Friday, April 16, 2010

Taking Down the Caravilla

Taking Down the Caravilla*
by Sara Layah Shomron

My caravilla has been dismantled and trucked out of Nitzan now that my family has moved into a real house with real walls.

At first glance, the pre-fab factory built caravillas at the various Gush Katif DP camps look attractive on the outside complete with stylish terra-cotta red tile roofs, exterior yucko-stucco pre-fab walls, and lawns. They are tucked away into secluded neighborhoods. But a second look indicates it is all cosmetic.

They are powerful reminders of government deception.

Let’s look at the guts of the 90 meter caravilla*

*my camera’s dates were not properly set and are not accurate.


Batya said...

Sara Laya, thanks for the inside scoop!

Sara Layah said...

Batya, I love the pun!

abigail said...

Good riddance to that leaky box and all it represents.

Unknown said...

What percentage are these 90 meters of your original home in the Gush?

Keli Ata said... sounds so much nicer than in the US where we call similiar tin boxes FEMA trailers. Israel gave the exterior of their trailers the illusion of a stable home.

Keli Ata said...

Seeing the caravallas dismantled has an almost Twilight Zone-y effect. All illusion...

Julie said...

Wow! Think back to when the caravilla was the only reality you could foresee, and look how far you've come! What a blessing your new home is: no more temporary life -- once again a settled family home and the opportunity to help build another nurturing community! <3

Hadassa said...

Sara, please allow me to give the uninformed an etymology lesson.
The deception/illusion is a big sore point with the expellees. In Israel, we generally use the British term caravan instead of trailer. A villa in Israel denotes a fancy two-story single family house. Put the two words together and you get a caravilla. The Israeli government put a typically Mediterranean red-tiled roof on a typically poorly insulated trailer and presented them as a great solution for the expellees. K'far Darom went to a supposedly luxury high-rise in Ashkelon that has too many building defects to relate here so I'm relying on information from friends here: heating and cooling costs for a caravilla were and are astronomical.
Relozory, this should answer your question. The caravillas are significantly smaller than what almost anybody had in the Gush. Only very young families living in caravans received a caravilla of comparable size. Families received a caravilla between about 30 to 65 percent of the size of their house in the Gush. And let's not forget the real crime: destroying our homes and communities and leaving the synagogues for the Arabs to raze. Did anyone really think that the "Holy Place" plaques would stop them?
Sara et al, enjoy the house, until we merit returning home.
Hadassa DeYoung, K'far Darom/Elon Moreh

Sara Layah said...

Shavua Tov!

I appreciate all the comments!

abigail - It's wonderful to be out of the caravilla and in my own house. I hope others will be out of the caravillas ASAP

relozory - Gush Katif residents represent a wide economic range with this reflected in our Gush Katif house size and house variations (single or two story family dwelling, townhouse, caravan, eschobit, gov't owned, privately owned, or public renter). Having said that, the 90 meter caravilla is approximately 60% of the size of our original house in Gush Katif.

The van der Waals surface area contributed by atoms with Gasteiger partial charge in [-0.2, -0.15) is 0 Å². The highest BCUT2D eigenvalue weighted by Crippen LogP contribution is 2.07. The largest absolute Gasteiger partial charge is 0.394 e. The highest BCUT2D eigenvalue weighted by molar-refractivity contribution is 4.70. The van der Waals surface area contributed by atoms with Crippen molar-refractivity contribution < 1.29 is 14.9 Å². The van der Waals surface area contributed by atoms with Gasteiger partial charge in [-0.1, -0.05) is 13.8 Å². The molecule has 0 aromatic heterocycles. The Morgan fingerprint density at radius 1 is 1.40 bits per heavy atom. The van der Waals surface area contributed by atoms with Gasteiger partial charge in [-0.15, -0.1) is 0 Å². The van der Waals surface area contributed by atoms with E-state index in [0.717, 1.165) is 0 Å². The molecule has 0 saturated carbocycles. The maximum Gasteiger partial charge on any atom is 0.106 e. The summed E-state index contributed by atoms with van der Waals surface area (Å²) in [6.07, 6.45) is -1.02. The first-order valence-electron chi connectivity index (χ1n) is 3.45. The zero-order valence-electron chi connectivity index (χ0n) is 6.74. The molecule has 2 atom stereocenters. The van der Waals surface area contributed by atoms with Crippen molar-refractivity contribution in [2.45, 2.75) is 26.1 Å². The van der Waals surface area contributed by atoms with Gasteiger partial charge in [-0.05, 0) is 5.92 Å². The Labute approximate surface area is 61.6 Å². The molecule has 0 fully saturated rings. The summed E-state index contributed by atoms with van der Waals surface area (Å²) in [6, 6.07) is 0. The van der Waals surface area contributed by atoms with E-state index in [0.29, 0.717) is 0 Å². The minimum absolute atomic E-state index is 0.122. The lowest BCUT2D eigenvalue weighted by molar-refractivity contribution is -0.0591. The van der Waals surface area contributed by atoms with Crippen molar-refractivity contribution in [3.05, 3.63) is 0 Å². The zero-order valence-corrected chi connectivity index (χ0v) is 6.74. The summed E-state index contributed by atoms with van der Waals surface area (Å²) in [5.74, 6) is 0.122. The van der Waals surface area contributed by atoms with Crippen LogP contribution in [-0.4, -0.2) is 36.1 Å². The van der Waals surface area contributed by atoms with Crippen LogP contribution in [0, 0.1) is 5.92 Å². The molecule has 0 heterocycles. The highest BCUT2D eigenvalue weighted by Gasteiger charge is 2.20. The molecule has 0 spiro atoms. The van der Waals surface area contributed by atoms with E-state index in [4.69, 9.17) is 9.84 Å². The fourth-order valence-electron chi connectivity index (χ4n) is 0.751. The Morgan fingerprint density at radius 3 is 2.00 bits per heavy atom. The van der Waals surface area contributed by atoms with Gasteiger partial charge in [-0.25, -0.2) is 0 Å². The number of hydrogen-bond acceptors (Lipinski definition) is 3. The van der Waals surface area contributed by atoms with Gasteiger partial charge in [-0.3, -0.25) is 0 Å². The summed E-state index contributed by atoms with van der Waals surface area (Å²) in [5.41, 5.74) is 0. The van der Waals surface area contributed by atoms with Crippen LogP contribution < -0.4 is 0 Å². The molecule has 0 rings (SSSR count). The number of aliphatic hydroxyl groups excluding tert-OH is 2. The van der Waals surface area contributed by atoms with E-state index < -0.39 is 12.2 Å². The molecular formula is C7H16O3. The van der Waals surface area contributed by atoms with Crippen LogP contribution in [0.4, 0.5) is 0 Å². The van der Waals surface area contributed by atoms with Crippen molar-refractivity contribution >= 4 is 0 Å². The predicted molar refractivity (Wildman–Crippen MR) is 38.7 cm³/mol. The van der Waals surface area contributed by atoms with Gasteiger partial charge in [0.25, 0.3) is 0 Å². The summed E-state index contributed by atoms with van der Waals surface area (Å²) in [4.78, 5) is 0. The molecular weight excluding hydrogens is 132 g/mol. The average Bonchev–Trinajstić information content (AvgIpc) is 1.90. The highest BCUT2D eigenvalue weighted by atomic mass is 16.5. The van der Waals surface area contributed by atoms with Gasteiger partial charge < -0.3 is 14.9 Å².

Keli Ata - at times it sure does seem Twilight Zone-y!! The dismantling process really shows how flimsy the caravillas are. Seeing the interior dismantled brought to mind the dollhouse I played with as a girl.

I'd like to add that the 90 meter caravilla consists of two separate sections, each 45 meters, attached together to create the 90 meter caravilla. Though the interior walls and ceiling are painted white, the ceiling seam-line where the the units attach remains visible. The metal support beams render a jail-bar motif on the interior walls if they aren't periodically painted. These beams are also seen on the exterior walls - take a closer look at the yellow exterior on the very bottom photo.

Julie - Yes, we've sure come a long way and it's exciting to be part of the Neve Dekalim-Nitzan community building anew. "Gush Katif - From Destruction to Renewal" is a recent video showing the building progress of some of the communities including the new Neve Dekalim neighborhood at Nitzan(the girl speaking is my daughter)

Hadassa - thank you for the very informative comment and good wishes!

Hadassa said...

For anyone out there wondering what the heck an "eschobit" is, it's a 40-90 sq.m. pre-fab house.

Unknown said...

Congratulations on finally moving forward. You have always been too gracious using the word "caravilla", the term the government invented to make them sound nice and good. I still insist on referring to my "home" as a cardboard box - much more realistic.

Nonetheless, it's great that you finally moved out of your box - it is rather disheartening to see what we have been living in - but it's time to look forward.


Sara Layah said...

Hadassa - It's so important not to let Hebrew words go unexplained. Thanks for picking up on it and clarifying!

Oreet - your point is well taken; however, "caravilla" is the accepted and widely used term.
Continue being forward looking...with success!